We’ve seen what happens when backups who are incredibly inferior to the starter they play behind see action. Think back to Atlanta in 2017. If the Cowboys get better play from Chaz Green and Byron Bell, that game and perhaps the season turns out differently. Kind of like when Cameron Fleming filled in for Tyron Smith this season. It was a completely different result. Was Fleming perfect? No, but he wasn’t a disaster and the Cowboys were able to win games without their All-Pro left tackle.
Joe Looney is going to be with this team unless someone loses their center and wants to trade for him. In the event the Cowboys wanted to get some cap relief, they could save $1.5 million in 2019, with only $125 thousand in dead money on the cap.
I don’t see them making this move, but for those of you curious, there are the numbers.
Joe Thomas, Linebacker
Jaylon Smith and Leighton Vander Esch got all the glory at the linebacker position in 2018, and for good reason, but Joe Thomas was an important piece to the puzzle as well. He provided excellent depth and a lot of good snaps for the Cowboys in 2018, which is why I think he’s back next year.
He only saves you about $2 million on the cap, but if you didn’t want to pay a backup linebacker $2 million, then you could part ways with him.
Jeff Heath, Safety
Jeff Heath is a solid player, but gets relied upon for a little more than he should. He’d probably be best served with being a rotational safety in the NFL. He has a penchant for making plays, but also has some maddening snaps as well, like the final play against the Rams where Jared Goff was able to scramble for a first down. Heath never saw the bootleg and was late getting to Goff to keep him from picking up the first down.
The Dallas Cowboys like him as a player and he’s likely to stay with the team. He helps on special teams and provides valuable depth.
If they were to move on, they could save $2.5 million.
La’el Collins, Tackle
It’s not often you hear people talk about releasing a starting tackle, and I’m certainly not here to advocate for that.
Collins has had some up and down games, but in his short two-year stint at right tackle he’s been pretty good. He’s stood tall against some of the best pass rushers in the NFL.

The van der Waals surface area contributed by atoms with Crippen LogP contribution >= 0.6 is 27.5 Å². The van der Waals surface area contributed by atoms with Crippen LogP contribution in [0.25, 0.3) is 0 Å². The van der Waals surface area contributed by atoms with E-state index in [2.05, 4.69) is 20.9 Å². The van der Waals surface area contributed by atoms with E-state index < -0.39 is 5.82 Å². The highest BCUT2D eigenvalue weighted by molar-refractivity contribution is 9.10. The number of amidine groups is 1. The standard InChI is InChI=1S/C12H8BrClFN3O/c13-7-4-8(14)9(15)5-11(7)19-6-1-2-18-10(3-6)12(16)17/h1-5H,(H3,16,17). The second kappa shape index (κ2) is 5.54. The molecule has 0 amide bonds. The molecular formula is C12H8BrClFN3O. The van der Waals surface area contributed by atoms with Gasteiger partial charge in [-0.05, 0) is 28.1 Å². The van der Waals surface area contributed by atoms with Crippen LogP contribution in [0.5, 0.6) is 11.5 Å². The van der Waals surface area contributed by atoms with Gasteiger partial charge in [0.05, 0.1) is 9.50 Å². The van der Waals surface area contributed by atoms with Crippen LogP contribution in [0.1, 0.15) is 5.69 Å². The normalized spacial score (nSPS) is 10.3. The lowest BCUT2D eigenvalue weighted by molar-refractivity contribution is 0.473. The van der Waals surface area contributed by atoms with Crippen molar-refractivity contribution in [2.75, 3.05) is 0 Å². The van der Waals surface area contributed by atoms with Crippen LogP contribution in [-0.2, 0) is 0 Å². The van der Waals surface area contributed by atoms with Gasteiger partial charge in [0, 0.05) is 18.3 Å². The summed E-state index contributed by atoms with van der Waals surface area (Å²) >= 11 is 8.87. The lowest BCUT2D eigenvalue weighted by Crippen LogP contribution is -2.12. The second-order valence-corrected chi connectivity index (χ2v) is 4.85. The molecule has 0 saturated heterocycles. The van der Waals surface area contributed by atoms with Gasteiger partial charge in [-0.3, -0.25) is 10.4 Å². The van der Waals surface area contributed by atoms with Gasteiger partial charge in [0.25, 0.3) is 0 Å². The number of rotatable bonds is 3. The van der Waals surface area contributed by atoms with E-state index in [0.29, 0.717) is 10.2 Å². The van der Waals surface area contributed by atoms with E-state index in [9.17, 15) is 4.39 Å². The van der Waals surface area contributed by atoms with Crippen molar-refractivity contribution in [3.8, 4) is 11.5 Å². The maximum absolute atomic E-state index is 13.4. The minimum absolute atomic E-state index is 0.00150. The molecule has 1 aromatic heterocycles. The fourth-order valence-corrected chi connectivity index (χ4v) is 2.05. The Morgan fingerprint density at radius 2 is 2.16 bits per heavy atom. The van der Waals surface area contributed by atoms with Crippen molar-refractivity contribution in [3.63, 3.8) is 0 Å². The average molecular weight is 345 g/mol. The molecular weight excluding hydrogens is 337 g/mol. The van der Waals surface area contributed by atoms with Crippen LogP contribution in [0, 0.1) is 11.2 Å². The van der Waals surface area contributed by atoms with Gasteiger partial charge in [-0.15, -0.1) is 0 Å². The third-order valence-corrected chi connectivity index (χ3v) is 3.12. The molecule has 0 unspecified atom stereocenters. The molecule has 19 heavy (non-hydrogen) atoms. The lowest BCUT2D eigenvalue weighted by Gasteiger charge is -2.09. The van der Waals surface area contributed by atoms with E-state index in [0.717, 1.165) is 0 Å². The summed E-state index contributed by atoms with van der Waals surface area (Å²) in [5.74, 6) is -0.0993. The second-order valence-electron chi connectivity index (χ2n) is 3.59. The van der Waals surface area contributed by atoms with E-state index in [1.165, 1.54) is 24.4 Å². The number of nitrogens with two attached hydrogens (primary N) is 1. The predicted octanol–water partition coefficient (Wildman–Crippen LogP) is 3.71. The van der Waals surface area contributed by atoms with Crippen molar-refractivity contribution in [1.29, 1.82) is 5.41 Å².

His contract will carry him through the 2019 season, but if the Dallas Cowboys wanted to part ways, again, not saying they should, they could save a whopping $8.5 million in the salary cap.
$8.5 million could be the cost of Earl a Thomas or a Tre Boston. That’s pretty big chunk of change.
When it comes to restructures, the Dallas Cowboys have been selective over recent years with who they choose to flip the switch on.
A restructure doesn’t change the money owed to the player, just changes when the pay out happens. When a team and a player agree to a restructure, the cap hit or base salary is lowered to a more manageable amount and the difference is paid out as a bonus. The bonus is then spread out evenly over the remaining years of the contract.
Player A has four years remaining on their deal with a cap hit of $16 million per year for the rest of the contract. The team and player A agree to restructure the contract to decrease this season’s base salary to $1 million dollars. The $15 million difference is then paid out as a bonus and then the cap hit is added to the final three years. So instead of the cap hit being $16 million per year for the remainder of the contract, it is now $21 million per year.
The problem with restructuring contracts is that you better hope that the players you restructure make it to the end of their contract otherwise you could end up with big dead money holds on your cap.
The Dallas Cowboys could restructure the following players:
Tyron Smith, Tackle
The Dallas Cowboys All-Pro Left Tackle may be the best draft pick they’ve made in the last 10 years. He’s been one of the best in the game at his position for nearly his entire NFL career and until recent seasons, had been incredibly reliable.
According to Over The Cap, if the Cowboys decided to restructure Smith’s contract, they could get $7.26 million added to the salary cap this season.
That’s a big number, which would help you get your hands on a top safety or defensive lineman in free agency. The reasons why you wouldn’t do it surround Tyron’s health.
He’s missed games each of the last three seasons because of back issues. He’s signed through the 2023 season, which is his age 33 season. It’s entirely possible that he continues to play at a high level through the end of the contract, but you’ll always be a bit concerned about his back.
Zack Martin, Guard
If Tyron was the best draft pick, Zack Martin is a close second. He’s been the definition of reliability as he’s provided elite guard play through the first five years of his career making the All-Pro team each of his first five seasons.
If I were managing the cap for the Dallas Cowboys, it would be a no brainer to restructure Martin who is signed through the 2024 season; his age 34 season. Offensive lineman can play at a high level well into their 30’s barring injury and Zack has the ability to be one of those guys. At his current pace, he could one day end up in the Pro Football Hall of Fame.
By restructuring Martin, the Dallas Cowboys could save $7.36 million on the 2019 salary cap.
Travis Frederick, Center
Last summer was a scary situation for Travis Frederick and by all accounts his recovery is going well. It sounds like he should be ready to go by training camp, and if that’s the case, there’s no reason to believe that Frederick won’t be the player we’ve all come to expect and missed during the 2018 season.